Are retailers measuring omnichannel all wrong?

Photo: RetailWire
Jul 11, 2017
Nikki Baird

Through a special arrangement, what follows is an excerpt of an article from Retail Paradox, RSR Research’s weekly analysis on emerging issues facing retailers, presented here for discussion.

There is a point where customer engagement leads to more sales. But there is also a point where it leads to diminishing returns. That’s the beauty of the sales per engagement-minute spent metric.

This metric enables a breakdown to identify causal factors. If an employee is spending a lot of time with customers but not selling much, they need some sales training help. If a store is getting a lot of traffic and employees are spending less and less time with customers, they need sales help. If a store is spending more and more time fulfilling orders instead of helping the customers who walk through the door, they need more fulfillment staff. Where are the engagement minutes coming from, and where are they delivering value vs. detracting from value?

But note that I didn’t call it “associate-minute spent.” Some retailers have invested a lot in the associate-minute metric, trying to determine the optimal amount of time a store associate should spend with a customer to maximize sales opportunities.

But if you only look at employees, you can sell yourself short. What about the amount of time the customer spent at home researching coming into the store? What about the amount of time the employee spent with the customer who goes home and buys the item? What about the amount of time the employee spends fulfilling the order?

In an omnichannel world, retailers aren’t thinking about extending this metric to online nearly enough.

Along with measuring offline and online traffic, sales per engagement-minutes can put a lot more levers in your hands for driving store results than just comp sales. In a world where the transaction can pretty much happen anywhere, stores need to be able to deliver a heck of a lot more than just transactions — and measurements should reflect that.

DISCUSSION QUESTIONS: Do you see merit in retailers using an engagement-minute spent metric? Is such a metric better suited to address omnichannel measurements than what are typically being used?

"Mapping the sales per engagement-minute spent metric provides great insight as to where and how to optimize the shopper journey."
"While the metric would be telling, the question I have is: how do we measure sales per customer engagement-minute?"
"I definitely see value in tracking this metric. I agree with the mantra, “the consumer IS the channel.” "

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20 Comments on "Are retailers measuring omnichannel all wrong?"

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Ken Lonyai

Store/omnichannel metrics definitely need to reflect today’s shopping habits, but despite big data, no metric will ever be absolute.

Much of customer engagement and associate time is simply intangible. It’s easy to believe that while nowadays more and more data points can be gathered, that clear correlations can be made. A shopper that is researching products but then gets distracted by a call for a few minutes and browses only half focused, will skew their interest levels falsely. In-store, some customers need more explanations and coaxing than others to make a purchase – no fault of the associate. And … any store that deludes themselves that an associate exists solely to focus on direct revenue-producing activities is courting failure.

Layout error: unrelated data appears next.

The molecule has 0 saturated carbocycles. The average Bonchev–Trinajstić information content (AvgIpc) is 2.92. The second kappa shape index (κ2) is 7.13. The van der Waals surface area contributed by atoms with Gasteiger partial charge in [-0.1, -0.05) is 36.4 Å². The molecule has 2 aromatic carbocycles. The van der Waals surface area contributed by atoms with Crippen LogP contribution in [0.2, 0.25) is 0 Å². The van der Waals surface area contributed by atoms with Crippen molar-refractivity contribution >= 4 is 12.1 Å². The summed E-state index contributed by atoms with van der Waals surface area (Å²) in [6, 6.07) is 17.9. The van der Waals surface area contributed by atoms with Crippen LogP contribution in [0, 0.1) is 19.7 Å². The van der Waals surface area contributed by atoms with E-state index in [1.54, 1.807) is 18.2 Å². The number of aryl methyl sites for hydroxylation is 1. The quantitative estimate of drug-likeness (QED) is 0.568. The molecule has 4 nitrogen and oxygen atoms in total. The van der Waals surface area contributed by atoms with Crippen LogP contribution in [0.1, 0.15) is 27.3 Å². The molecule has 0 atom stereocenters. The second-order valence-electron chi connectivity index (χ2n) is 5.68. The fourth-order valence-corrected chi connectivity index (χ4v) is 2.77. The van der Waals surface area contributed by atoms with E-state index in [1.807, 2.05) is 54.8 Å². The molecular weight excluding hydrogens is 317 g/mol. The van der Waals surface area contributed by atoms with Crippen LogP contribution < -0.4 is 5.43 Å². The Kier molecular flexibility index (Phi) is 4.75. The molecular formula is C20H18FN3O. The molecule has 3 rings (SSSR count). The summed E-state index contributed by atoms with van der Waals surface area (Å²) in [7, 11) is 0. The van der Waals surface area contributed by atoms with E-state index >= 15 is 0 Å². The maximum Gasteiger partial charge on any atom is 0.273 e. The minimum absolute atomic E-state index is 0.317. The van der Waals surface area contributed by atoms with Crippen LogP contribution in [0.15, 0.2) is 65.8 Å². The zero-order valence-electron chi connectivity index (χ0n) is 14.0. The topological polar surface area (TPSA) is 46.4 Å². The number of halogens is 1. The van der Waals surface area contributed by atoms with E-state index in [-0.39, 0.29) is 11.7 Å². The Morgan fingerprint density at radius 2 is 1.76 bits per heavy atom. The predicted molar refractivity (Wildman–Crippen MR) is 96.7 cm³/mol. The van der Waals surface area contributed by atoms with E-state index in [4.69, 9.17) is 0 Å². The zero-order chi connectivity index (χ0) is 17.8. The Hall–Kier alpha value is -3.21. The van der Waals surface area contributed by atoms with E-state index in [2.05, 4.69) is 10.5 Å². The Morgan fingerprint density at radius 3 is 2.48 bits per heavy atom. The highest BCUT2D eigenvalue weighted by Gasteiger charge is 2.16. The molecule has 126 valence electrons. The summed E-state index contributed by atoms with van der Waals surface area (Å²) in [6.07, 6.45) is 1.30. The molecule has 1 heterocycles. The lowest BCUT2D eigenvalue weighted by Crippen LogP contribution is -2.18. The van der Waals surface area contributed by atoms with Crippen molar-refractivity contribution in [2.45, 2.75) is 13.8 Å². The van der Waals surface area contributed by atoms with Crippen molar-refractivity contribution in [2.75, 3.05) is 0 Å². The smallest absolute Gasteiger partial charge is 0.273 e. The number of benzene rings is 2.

Charles Dimov

I completely agree on this, Ken. To this point, in the omnichannel environment, we need to get the compensation model right. Credit needs to flow by a store region. So when a customer goes home to purchase after speaking with the in-store associate, that credit has to go to the store/region. Otherwise we will have employees who disengage from the omnichannel part of the plan, which definitely disengages customers.

Regarding the engagement-minute spent metric — it sounds intriguing. I look forward to reading more about this. At the end of the day, it will only work if it is easy to do by associates and at the store level. I like the direction, though.

Lyle Bunn (Ph.D. Hon)

Attribution is the coin of the realm in marketing and promotion toward transaction success. Devices empower associates as they can present features and benefits to close the sale, use and cross-sell. My bets are on branding and merchandising approaches that move the consumer as far down the product purchase decision and selection path as possible before engaging the associate. This speaks to the growing trend of consumers being better informed about products based on their research than associates may be. Associate success should be measured and bonuses should be based on the gap between what the consumer planned to purchased and what they actually purchased, along with increased visit frequency and transaction volumes.

Jeff Hall

As retail brands continue to adopt an omnichannel mindset around customer experience and the importance of cross-channel touchpoints, the engagement-minute metric should become an ever more important KPI.